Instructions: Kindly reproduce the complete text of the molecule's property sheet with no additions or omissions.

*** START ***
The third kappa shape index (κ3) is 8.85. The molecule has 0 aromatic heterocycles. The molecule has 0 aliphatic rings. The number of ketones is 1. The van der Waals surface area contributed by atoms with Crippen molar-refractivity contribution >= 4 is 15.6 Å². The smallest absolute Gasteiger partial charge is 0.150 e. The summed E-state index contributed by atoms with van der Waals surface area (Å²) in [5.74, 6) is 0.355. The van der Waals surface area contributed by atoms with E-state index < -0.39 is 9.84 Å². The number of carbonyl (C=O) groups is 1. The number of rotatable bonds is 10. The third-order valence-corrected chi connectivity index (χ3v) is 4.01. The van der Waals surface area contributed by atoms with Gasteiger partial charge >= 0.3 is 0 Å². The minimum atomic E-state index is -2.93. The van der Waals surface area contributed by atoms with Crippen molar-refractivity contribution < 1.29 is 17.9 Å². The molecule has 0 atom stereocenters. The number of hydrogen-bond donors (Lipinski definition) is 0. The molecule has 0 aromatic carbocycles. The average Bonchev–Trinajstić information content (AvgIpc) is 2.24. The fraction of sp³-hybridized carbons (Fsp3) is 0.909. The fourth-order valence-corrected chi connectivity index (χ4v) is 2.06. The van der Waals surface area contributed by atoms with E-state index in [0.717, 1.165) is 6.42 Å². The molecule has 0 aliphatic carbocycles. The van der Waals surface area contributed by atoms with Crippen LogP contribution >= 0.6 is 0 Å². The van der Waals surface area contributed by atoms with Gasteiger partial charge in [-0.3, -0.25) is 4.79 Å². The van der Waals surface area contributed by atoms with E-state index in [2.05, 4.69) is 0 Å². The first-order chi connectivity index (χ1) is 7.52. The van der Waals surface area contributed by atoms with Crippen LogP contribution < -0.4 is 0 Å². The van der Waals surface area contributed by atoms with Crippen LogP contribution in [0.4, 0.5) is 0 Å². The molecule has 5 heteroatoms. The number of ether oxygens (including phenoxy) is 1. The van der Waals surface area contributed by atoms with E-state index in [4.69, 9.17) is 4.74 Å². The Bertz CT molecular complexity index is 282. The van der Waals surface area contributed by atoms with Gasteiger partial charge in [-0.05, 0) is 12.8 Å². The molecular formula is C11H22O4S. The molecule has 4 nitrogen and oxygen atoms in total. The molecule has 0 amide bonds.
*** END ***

The third kappa shape index (κ3) is 8.85. The molecule has 0 aromatic heterocycles. The molecule has 0 aliphatic rings. The number of ketones is 1. The van der Waals surface area contributed by atoms with Crippen molar-refractivity contribution >= 4 is 15.6 Å². The smallest absolute Gasteiger partial charge is 0.150 e. The summed E-state index contributed by atoms with van der Waals surface area (Å²) in [5.74, 6) is 0.355. The van der Waals surface area contributed by atoms with E-state index < -0.39 is 9.84 Å². The number of carbonyl (C=O) groups is 1. The number of rotatable bonds is 10. The third-order valence-corrected chi connectivity index (χ3v) is 4.01. The van der Waals surface area contributed by atoms with Gasteiger partial charge >= 0.3 is 0 Å². The minimum atomic E-state index is -2.93. The van der Waals surface area contributed by atoms with Crippen molar-refractivity contribution < 1.29 is 17.9 Å². The molecule has 0 atom stereocenters. The number of hydrogen-bond donors (Lipinski definition) is 0. The molecule has 0 aromatic carbocycles. The average Bonchev–Trinajstić information content (AvgIpc) is 2.24. The fraction of sp³-hybridized carbons (Fsp3) is 0.909. The fourth-order valence-corrected chi connectivity index (χ4v) is 2.06. The van der Waals surface area contributed by atoms with E-state index in [0.717, 1.165) is 6.42 Å². The molecule has 0 aliphatic carbocycles. The van der Waals surface area contributed by atoms with Crippen LogP contribution >= 0.6 is 0 Å². The van der Waals surface area contributed by atoms with Gasteiger partial charge in [-0.3, -0.25) is 4.79 Å². The van der Waals surface area contributed by atoms with E-state index in [2.05, 4.69) is 0 Å². The first-order chi connectivity index (χ1) is 7.52. The van der Waals surface area contributed by atoms with Crippen LogP contribution < -0.4 is 0 Å². The van der Waals surface area contributed by atoms with Crippen LogP contribution in [0.4, 0.5) is 0 Å². The molecule has 5 heteroatoms. The number of ether oxygens (including phenoxy) is 1. The van der Waals surface area contributed by atoms with E-state index in [4.69, 9.17) is 4.74 Å². The Bertz CT molecular complexity index is 282. The van der Waals surface area contributed by atoms with Gasteiger partial charge in [-0.05, 0) is 12.8 Å². The molecular formula is C11H22O4S. The molecule has 4 nitrogen and oxygen atoms in total. The molecule has 0 amide bonds.